The date you officially complete your studies is very important because BCIS regulations state that your lawful F-1 status automatically ends sixty days after you complete your program unless you take some action to remain lawfully in the U.S. Different programs have different dates of completion.

Travel
We would encourage you to contact the PDSO/Dean of Students anytime you plan to travel outside of the U.S. In addition, anytime you travel outside the U.S. and return to Christian Brothers University, you should bring your passport, Form I-20, and Form I-94 to the PDSO/Dean of Students so that your file remains updated. BCIS requires that we maintain current copies of your passport and visa documents. If you have been on a Study Abroad program or you have interrupted your studies for any reason, you may need a new Form I-20 to re-enter the U.S.

Travel Within the U.S. — You may travel within the U.S. provided you maintain your lawful F-1 status and have a valid passport, Form I-20, and Form I-94 in your possession.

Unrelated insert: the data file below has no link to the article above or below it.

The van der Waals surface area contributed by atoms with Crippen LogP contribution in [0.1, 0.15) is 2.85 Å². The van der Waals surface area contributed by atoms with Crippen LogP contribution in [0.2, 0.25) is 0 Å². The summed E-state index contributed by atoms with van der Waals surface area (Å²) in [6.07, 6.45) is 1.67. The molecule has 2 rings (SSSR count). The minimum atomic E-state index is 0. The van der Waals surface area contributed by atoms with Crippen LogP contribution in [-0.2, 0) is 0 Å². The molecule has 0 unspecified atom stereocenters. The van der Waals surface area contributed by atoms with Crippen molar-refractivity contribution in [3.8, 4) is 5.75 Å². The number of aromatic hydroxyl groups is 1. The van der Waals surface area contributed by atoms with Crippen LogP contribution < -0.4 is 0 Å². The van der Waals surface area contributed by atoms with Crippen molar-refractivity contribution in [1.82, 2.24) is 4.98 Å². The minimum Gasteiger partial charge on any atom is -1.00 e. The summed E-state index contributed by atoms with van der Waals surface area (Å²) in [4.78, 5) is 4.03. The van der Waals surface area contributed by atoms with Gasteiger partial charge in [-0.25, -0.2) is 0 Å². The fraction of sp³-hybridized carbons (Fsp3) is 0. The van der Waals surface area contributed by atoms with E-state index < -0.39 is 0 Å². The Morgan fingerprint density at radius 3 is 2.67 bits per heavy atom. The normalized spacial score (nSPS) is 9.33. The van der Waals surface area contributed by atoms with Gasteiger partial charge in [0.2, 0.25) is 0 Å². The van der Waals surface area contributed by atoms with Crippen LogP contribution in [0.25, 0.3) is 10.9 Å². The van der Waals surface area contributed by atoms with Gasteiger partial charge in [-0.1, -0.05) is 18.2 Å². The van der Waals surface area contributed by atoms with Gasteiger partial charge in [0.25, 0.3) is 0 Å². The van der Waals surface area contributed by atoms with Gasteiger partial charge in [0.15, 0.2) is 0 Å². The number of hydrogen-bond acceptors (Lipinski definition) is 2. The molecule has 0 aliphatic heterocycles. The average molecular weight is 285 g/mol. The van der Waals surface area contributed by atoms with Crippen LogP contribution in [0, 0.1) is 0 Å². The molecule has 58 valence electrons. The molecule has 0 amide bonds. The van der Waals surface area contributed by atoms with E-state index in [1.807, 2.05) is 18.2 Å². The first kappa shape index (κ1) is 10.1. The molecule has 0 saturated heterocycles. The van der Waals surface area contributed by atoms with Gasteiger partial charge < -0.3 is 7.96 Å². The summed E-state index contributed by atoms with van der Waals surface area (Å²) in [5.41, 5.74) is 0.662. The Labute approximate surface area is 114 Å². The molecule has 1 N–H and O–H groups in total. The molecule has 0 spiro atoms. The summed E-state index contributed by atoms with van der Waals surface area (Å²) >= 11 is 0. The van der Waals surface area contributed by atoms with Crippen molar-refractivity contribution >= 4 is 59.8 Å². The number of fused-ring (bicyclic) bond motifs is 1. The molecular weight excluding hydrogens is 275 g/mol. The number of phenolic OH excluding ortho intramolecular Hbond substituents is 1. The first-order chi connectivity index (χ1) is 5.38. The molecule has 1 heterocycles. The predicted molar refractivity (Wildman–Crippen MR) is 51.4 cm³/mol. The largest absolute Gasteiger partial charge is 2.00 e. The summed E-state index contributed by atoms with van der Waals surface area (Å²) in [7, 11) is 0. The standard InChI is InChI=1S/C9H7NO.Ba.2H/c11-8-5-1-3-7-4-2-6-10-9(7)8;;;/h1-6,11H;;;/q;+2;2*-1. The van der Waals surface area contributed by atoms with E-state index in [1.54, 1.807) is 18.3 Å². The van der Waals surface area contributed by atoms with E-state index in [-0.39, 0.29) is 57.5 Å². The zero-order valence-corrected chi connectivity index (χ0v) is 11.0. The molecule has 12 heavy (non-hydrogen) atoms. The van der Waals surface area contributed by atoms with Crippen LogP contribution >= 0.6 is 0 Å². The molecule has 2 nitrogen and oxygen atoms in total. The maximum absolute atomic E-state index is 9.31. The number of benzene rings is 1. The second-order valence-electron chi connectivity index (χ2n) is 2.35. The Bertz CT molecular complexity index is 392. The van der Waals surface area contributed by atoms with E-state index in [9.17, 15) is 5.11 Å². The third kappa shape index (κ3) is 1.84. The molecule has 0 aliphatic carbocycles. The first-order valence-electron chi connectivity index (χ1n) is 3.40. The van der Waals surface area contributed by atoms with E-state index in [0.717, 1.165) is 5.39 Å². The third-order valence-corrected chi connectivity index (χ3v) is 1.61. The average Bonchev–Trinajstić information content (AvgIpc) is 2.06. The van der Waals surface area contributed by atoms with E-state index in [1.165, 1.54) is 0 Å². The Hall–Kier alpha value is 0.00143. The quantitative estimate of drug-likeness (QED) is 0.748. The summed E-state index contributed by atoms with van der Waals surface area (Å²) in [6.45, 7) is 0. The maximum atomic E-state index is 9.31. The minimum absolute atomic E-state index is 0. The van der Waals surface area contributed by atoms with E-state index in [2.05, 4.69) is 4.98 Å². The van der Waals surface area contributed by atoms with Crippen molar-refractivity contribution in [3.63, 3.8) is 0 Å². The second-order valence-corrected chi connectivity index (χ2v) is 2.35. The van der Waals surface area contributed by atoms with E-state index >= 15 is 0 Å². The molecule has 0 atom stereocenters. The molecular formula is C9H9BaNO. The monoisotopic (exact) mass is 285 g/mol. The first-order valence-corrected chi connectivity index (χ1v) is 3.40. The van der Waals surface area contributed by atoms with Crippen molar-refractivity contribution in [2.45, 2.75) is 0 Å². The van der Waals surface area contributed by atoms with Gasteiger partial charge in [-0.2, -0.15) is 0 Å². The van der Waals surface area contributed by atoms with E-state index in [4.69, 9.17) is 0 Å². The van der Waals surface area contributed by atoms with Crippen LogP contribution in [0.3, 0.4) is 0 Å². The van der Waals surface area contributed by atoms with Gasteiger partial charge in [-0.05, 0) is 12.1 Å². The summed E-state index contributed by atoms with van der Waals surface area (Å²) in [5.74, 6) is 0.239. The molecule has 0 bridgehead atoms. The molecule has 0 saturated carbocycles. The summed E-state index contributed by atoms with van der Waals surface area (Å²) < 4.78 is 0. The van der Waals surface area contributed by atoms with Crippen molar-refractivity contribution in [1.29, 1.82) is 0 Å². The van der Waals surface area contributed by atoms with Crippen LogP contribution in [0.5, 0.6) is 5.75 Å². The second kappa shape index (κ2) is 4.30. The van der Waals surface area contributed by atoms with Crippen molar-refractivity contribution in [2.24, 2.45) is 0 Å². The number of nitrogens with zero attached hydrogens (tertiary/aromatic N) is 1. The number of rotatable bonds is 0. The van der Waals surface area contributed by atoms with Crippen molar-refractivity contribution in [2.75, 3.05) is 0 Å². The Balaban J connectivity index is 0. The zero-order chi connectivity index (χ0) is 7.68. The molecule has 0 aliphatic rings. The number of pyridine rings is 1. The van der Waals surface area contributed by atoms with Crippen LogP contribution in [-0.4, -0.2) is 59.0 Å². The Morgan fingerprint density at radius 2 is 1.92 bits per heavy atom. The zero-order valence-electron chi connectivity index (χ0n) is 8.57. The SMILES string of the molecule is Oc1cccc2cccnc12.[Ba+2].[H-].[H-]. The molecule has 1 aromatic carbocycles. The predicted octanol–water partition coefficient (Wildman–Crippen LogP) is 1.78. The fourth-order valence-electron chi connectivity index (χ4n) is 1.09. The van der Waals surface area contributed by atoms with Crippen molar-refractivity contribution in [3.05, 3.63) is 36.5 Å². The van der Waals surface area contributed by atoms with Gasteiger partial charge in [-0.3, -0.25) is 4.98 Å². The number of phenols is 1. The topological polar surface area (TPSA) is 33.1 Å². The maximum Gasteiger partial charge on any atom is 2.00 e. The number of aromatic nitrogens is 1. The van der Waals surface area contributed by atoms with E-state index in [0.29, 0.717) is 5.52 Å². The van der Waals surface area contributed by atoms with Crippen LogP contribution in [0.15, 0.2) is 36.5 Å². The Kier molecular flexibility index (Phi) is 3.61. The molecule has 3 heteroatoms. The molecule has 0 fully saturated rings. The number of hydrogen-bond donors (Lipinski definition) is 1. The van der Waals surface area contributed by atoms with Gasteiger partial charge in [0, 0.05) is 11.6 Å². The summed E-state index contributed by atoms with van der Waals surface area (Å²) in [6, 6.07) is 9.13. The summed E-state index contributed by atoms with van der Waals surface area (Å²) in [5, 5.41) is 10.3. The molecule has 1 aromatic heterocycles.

Travel Outside the U.S. before Completion of Studies — You may leave the U.S. at any time. You are permitted to return in the same status if you have a valid passport, valid F-1 visa stamp, and a valid Form I-20 that has been signed and endorsed on the reverse side by the PDSO/Dean of Students. Only a Designated School Official is authorized to sign your Form I-20. If you travel to Canada, Mexico, or certain islands near the U.S. for fewer than 30 days, you may be eligible to re-enter the U.S. even if the F-1 visa stamp in your passport has expired. You should consult with the PDSO/Dean of Students before making any trips outside the country. There are now some restrictions in place which prohibit students from certain countries from making use of the “automatic revalidation” provisions. Additionally, if a student goes to Canada or Mexico to apply for a visa stamp from the U.S. Embassy or Consulate and is denied, s/he will not be allowed to re-enter the United States under the “automatic revalidation” provisions.